Article - Bachelor Degree Varieties:

What Are the Different Types of Bachelor's Degrees?

Bachelor #1: The BA

The Bachelor of Arts (BA) degree is the broadest bachelor's degree you can earn. BA students declare a major, but they take enough gen ed. classes to keep their transcripts very well-rounded. This means, if you want to study sociology, you'll take a lot of sociology classes. But you'll also complete course work in subjects like philosophy, literature, science, and math. Eventually, if you decide not to pursue social work, you can still apply for other types of jobs. You can also apply for master's degree programs, using your BA as a stepping stone.

Bachelor #2: The BS

The Bachelor of Science (BS) degree is a more focused program. BS students usually pursue majors like engineering, physics, business, or accounting. BS degrees require fewer general studies courses, if any at all. BS degrees are often recommended for students who directly "apply" the lessons they have learned — including scientific formulas, computer codes, tax laws, or business equations. BS degrees are also a good choice for students who are more certain they will seek employment in their chosen major. Like the BA, the BS can be used to apply to a graduate program. And in fact, it may be easier to get accepted into a graduate program in the applied sciences (like engineering or electronics) if you have a BS, as opposed to a BA.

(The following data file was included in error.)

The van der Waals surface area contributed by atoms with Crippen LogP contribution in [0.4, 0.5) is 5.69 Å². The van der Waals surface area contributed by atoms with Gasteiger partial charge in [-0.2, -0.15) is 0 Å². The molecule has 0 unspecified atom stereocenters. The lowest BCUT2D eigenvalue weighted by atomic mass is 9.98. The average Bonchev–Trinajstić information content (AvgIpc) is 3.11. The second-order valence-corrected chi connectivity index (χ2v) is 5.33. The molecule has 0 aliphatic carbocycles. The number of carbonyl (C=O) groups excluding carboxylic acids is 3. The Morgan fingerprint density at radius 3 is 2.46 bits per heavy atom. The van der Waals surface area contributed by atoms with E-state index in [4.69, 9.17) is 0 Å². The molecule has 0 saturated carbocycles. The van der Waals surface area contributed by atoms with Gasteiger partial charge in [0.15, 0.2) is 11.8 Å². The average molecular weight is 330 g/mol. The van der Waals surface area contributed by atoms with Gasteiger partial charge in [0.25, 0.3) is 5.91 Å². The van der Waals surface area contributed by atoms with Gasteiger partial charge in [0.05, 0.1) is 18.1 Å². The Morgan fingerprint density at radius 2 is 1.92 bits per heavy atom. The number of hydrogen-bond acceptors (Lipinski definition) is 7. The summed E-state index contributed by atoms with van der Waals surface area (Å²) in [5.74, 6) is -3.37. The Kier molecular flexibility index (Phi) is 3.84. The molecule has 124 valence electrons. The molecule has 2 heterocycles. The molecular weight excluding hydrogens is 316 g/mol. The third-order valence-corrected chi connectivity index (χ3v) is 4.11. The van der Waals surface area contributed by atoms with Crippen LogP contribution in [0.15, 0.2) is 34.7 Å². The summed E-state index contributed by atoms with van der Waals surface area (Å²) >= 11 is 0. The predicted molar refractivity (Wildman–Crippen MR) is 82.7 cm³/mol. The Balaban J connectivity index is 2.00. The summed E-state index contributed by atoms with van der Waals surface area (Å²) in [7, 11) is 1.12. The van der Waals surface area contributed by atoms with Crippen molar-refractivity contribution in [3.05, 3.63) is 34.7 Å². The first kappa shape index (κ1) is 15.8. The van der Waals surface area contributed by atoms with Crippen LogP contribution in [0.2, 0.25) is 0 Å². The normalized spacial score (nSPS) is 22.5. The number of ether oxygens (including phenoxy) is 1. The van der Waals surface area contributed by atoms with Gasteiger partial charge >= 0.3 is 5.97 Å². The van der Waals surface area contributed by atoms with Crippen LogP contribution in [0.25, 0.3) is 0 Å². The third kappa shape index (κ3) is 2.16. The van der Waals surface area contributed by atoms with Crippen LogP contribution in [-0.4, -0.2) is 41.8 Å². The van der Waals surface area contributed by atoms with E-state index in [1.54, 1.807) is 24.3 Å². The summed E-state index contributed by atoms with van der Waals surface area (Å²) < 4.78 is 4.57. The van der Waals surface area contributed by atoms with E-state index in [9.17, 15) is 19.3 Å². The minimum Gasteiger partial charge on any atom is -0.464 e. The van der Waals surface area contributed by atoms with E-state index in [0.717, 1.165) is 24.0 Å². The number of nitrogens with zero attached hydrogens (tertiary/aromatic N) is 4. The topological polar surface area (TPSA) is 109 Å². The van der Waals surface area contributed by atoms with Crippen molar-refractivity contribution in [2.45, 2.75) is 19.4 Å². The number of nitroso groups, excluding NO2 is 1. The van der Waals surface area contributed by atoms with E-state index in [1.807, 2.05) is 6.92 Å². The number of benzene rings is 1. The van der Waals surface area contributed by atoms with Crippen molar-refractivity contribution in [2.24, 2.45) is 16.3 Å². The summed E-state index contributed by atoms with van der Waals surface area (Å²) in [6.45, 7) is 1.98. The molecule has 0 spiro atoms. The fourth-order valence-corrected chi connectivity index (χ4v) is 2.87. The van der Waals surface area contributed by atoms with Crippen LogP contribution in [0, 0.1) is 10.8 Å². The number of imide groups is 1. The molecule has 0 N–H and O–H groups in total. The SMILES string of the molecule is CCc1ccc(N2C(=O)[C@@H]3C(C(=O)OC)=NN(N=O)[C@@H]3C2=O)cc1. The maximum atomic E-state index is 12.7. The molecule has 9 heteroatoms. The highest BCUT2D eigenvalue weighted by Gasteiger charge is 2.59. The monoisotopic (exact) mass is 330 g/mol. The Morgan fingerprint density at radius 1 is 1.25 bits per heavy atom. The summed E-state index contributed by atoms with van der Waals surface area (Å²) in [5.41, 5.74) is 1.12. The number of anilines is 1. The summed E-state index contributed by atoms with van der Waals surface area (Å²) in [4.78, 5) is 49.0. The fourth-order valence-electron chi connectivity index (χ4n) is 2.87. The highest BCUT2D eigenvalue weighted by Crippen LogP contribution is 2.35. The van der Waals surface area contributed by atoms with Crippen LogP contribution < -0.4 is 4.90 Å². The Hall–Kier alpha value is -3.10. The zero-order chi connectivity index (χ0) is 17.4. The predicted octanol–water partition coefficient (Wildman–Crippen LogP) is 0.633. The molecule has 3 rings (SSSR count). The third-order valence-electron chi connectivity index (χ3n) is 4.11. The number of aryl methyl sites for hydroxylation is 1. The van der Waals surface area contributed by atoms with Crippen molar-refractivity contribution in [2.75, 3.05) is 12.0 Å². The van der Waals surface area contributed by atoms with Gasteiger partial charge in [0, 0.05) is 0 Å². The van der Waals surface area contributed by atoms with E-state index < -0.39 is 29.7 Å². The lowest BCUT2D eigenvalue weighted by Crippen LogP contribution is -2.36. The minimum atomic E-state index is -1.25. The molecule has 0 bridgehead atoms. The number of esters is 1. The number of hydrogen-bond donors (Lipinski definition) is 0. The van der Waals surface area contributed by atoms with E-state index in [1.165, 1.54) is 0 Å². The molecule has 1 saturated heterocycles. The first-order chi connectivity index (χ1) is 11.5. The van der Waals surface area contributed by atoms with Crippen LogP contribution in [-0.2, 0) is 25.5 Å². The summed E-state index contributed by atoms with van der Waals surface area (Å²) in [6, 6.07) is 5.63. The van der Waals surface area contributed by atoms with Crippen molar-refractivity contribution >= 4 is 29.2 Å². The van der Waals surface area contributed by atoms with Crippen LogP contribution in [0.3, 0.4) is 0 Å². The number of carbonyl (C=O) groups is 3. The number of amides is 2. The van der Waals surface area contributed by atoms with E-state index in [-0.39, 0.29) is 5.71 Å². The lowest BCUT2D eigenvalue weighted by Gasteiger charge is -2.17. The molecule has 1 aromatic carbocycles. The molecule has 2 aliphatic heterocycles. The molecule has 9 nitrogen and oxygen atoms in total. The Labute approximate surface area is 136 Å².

Bachelor #3: The BFA

The Bachelor of Fine Arts (BFA) is often known as the "professional" undergraduate degree, because BFA graduates go on to become professionals in various creative fields. Professional dancers, singers, actors, painters, and sculptors are good candidates for the BFA. Increasingly, BFAs are also being offered in fields like web design and digital media. This focused approach is great for students who are sure they want a career in the art world. However, if a graduate decides to change careers later on, he or she will have less of a general study background. Another important note: If you want to teach one of these arts, you're better off pursuing a BA. Your enrollment advisor and state department of education can help explain why.

Bachelor #4: The BBA

The Bachelor of Business Administration (BBA) is very similar to the BS, except that it refers exclusively to business programs (whereas "BS" may also be used to describe a science degree.) If you want a career in business, both the BS and the BBA are good options. In general, BS degrees tend to involve more math, accounting, and economics courses. BBA degrees, by contrast, usually offer more courses in decision making, management strategy — even organizational psychology. These are good areas to study if you want to become a general manager, as opposed to a dedicated accountant or financial advisor.

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